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The first time I came across the name Olivia Jordan Butt Smith, my paternal great-great-grandaunt, was twelve years ago. I was researching a branch on the paternal side of my family tree, the Youngs of Portsmouth, Virginia. Olivia was born in 1862, in Portsmouth, the daughter of Jordan and Lovey Butt (ca. 1829-1895). She was the sister of Mary Alice Butt Young (1865-1929), my paternal great-great-grandmother, Matilda A. Butt Colden (1856-1910), Anna Butt Schofield (b, ca. 1855), and Nancy Ellen Butt Lynch (ca. 1848-1879), my paternal great-great-grandaunts.
Over the years, finding family in the annals of history was a pretty large task. In the beginning, I’d received priceless oral history about certain ancestors from living elders, like my cousin Belvedere Sanita Duke Andrews, of Truxtun, but on other lines (mostly maternal) had to start cold, from scratch, pursuing ancestors that were mostly unknown. I’d realized it was easy to become overwhelmed, and disappear down the proverbial genealogy rabbit hole of research, so I’d chosen to focus on just my direct ancestors. The sisters and brothers of those direct ancestors were sketched out generically, with basic vital records, summarily recorded, and subsequently placed aside. In this way, Olivia and her family took an unintentional backseat. I tracked her through census, marriage, and death records, but knew little about her life in Portsmouth. Recently, that all changed when I found two very interesting articles that filled in key details about Olivia’s life, and added an additional personal context to subjects and places previously researched.
Both articles were featured in the New Journal and Guide, whose founder and editor, Plummer Bernard Young. Sr. (no relation), was born in Halifax County, North Carolina.
Mrs. Olivia J. Smith of 1509 Summit avenue, Portsmouth observed her 100th birthday Wednesday, July 25, with many friends and relatives dropping in ‘after five’ to wish her many more happy returns of the day.
Members of her family who were with her on the momentous occasion were a daughter, Mrs. Ernestine Griffin, a granddaughter, Mrs. Lottie Corbin, daughter of Mrs. Griffin, who motored from their homes in Washington; another granddaughter, Mrs. Olivia Keck, wife of Gilbert Keck, of the Summit avenue address, who has made her home with her grandmother all her life; a grandson, William H. Magee, Jr., of Henderson street, Cavalier Manor, and numbers of her great-grandchildren and other relatives.
Mrs. Smith is a native Virginian, the former Olivia Butts, a daughter of slave parents. Her early life was spent in the Lincolnsville section of Portsmouth. She has resided the past 68 years in the South Portsmouth area. She holds membership in St. Paul’s Church and a local Tents’ lodge.
The widow of Earnest Smith, Mrs. Smith was the mother of 12 children, three of whom are living. In addition to Mrs. Griffin, they are Misses Mattie and Lovey E. Smith, both of New York City.
She has five grandchildren and 10 great-grandchildren. The grandchildren, besides Mrs. Keck, Mr. Magee and Mrs. Corbin, are Oscar Herron and Mrs. Florence Williams, both of Washington.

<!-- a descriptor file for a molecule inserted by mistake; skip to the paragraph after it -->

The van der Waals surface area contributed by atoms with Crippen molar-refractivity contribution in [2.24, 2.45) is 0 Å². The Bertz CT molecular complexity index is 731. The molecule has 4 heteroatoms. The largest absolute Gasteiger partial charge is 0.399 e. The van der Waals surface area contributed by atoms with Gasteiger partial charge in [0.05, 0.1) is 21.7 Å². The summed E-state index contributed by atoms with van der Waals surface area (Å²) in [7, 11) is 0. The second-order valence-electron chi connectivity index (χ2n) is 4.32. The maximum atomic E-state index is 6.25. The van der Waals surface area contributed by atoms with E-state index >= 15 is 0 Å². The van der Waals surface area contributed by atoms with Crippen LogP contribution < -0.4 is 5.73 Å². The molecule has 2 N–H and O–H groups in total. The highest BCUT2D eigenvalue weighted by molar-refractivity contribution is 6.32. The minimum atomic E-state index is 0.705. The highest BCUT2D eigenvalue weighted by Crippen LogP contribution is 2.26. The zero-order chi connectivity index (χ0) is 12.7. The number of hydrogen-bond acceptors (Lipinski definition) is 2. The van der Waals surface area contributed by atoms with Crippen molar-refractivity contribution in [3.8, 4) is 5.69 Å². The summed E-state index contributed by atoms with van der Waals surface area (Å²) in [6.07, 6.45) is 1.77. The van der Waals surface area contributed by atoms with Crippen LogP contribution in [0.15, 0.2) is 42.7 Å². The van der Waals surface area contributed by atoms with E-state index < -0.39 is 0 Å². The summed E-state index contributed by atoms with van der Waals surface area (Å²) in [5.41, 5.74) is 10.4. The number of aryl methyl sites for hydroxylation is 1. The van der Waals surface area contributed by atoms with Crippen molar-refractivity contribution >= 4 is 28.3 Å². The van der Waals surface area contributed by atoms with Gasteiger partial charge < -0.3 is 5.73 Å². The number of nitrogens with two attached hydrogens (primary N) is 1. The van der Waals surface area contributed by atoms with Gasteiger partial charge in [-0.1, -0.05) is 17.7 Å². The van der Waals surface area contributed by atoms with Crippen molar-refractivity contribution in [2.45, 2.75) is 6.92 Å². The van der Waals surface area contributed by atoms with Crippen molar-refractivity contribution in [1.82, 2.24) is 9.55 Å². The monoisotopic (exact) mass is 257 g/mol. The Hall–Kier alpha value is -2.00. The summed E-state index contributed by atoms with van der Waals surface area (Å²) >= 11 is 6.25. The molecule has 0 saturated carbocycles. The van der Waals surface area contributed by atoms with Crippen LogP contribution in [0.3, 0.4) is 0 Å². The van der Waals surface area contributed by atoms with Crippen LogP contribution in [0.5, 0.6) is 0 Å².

Mrs. Smith leads a normal life for a woman of her years, spending the most of her time ‘upstairs’ at her home, reading with the aid of a magnifying glass. She is able to some downstairs for her meals, but doesn’t get far beyond the confines of her comfortable home.
She does not recall ever being sick for a day, and credits her faith in God and fair treatment of others for extension of her years.”
A grainy photo accompanied the article, the caption of which stated “She will never stop learning.” Our family has had many priceless family photos disappear over the years, so this was the first time I’d ever been able to “see” Olivia, or any descendant of Lovey Butt, Including my great-great grandmother Mary Alice Butt Young. Grainy or not, the photo was a revelation.
Olivia was a centenarian, and an avid reader as well. I’d always thought that my love of books, reading, and learning came from my parents, who made it a point to read to me every night as a child. I was the kid who was super excited to get my monthly volume of the Childcraft series in 1984 (World Book). There were the days spent tagging along with my father to local bookstores in Oakland, California, looking for nothing in particular, yet always leaving with something amazing (Marcus Books I miss you!). I fully appreciated the works of Ida B. Wells, Marcus Garvey, Frantz Fanon, W. E. B. DuBois, and Mary Church Terrell before I learned how to drive. I’m positive that type of upbringing had an immeasurable impact on my love of knowledge, and true history of African Americans and the African diaspora, but in reading Olivia’s obituary, I wondered if there wasn’t something of a genetic origin of that thirst for knowledge. Had it always been there? A subtle, yet enduring desire to know the whys and whats of everything around us? If true, what was it like for my early ancestors, to have that desire, yet face the possibility of corporal punishment or death for trying to read, write, or both, prior to 1866? Here’s Olivia, born in 1862, chronicled at one hundred years old, determined to read, with the aid of a magnifying glass. Did she remember, acutely, that risk, how literacy had been forbidden for most enslaved African Americans? Olivia was just an infant when the Union Army occupied Portsmouth (beginning May, 1862), but perhaps Olivia’s mother, Lovey, my great-great-great-grandmother, directly faced that danger. It was yet another reminder: just how much have I not realized that I’ve taken for granted?